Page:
Out of the past 7/10/11

Sunday, July 10, 2011

25 years ago: July 10, 1986

Wearing the name plates of both the Bulletin-Journal and the Southeast Missourian, the first edition of the merged publication is produced; Gary Rust, owner of the Bulletin-Journal, purchased the daily last month and combined it with his three-day-a-week newspaper.

MARBLE HILL, Mo. -- Unbearably hot conditions in the Bollinger County Jail have forced Sheriff Januar Peters to move prisoners to jails at Jackson and Bloomfield, Mo.; the temperature in the jail yesterday was more than 100 degrees.

50 years ago: July 10, 1961

Voters will ballot tomorrow for the second time on a proposal to issue municipal bonds in the amount of $1,598,000 to construct a sewage treatment plant and interceptor system to end Cape Girardeau's share of pollution in the Mississippi River.

An across-the-board $250 increase in salary for teachers in the Cape Girardeau public school system, the figure to be added to each increment of the salary schedule, and a corresponding increase on a predetermined percentage basis for supervisors and principals, are ordered by the school board.

75 years ago: July 10, 1936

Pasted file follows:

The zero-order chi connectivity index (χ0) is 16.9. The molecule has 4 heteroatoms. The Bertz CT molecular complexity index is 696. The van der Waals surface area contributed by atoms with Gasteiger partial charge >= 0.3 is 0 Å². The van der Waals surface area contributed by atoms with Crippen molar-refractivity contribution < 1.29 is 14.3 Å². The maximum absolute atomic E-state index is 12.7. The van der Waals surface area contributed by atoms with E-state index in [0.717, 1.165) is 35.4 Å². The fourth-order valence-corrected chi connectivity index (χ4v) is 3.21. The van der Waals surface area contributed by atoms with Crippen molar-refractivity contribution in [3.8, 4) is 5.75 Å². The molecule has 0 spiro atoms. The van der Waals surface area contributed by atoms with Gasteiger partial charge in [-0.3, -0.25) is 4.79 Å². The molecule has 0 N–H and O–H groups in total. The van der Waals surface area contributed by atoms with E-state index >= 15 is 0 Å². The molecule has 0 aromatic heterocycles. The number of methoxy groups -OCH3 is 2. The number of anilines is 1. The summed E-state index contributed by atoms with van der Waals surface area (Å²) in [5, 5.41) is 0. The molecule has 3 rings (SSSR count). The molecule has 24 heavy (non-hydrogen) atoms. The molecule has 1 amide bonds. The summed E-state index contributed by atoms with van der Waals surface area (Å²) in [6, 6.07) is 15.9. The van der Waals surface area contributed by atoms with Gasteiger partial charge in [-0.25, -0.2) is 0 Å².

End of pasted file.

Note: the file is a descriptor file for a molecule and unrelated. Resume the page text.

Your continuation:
Construction work is set to begin within the next 10 days on three major pile dike projects along the Mississippi River in the vicinity of Cape Girardeau; contractors are getting ready to start, and the first work will probably be done at Devil's Island, north of the city.

Andy Heisserer, prominent Scott County farmer, says he can't recall when he has seen such fine wheat and such large yields; his threshing outfit finished up for Albert Schwartz this week, getting 3,040 bushels of wheat from 102 acres.

100 years ago: July 10, 1911

A new threshing engine arrives by boat and is unloaded for Jacob LaCroix of near Gordonville; he ordered the machine early, but it didn't arrive soon enough for the threshing season.

At last it comes: an old-time soaking rain, which means hundreds of thousands of dollars in increased corn and hay crops; the afternoon rain brings an immediate drop in temperature to below the 80-degree mark; but shortly after, the heat and humidity return to a fearful level.

-- Sharon K. Sanders

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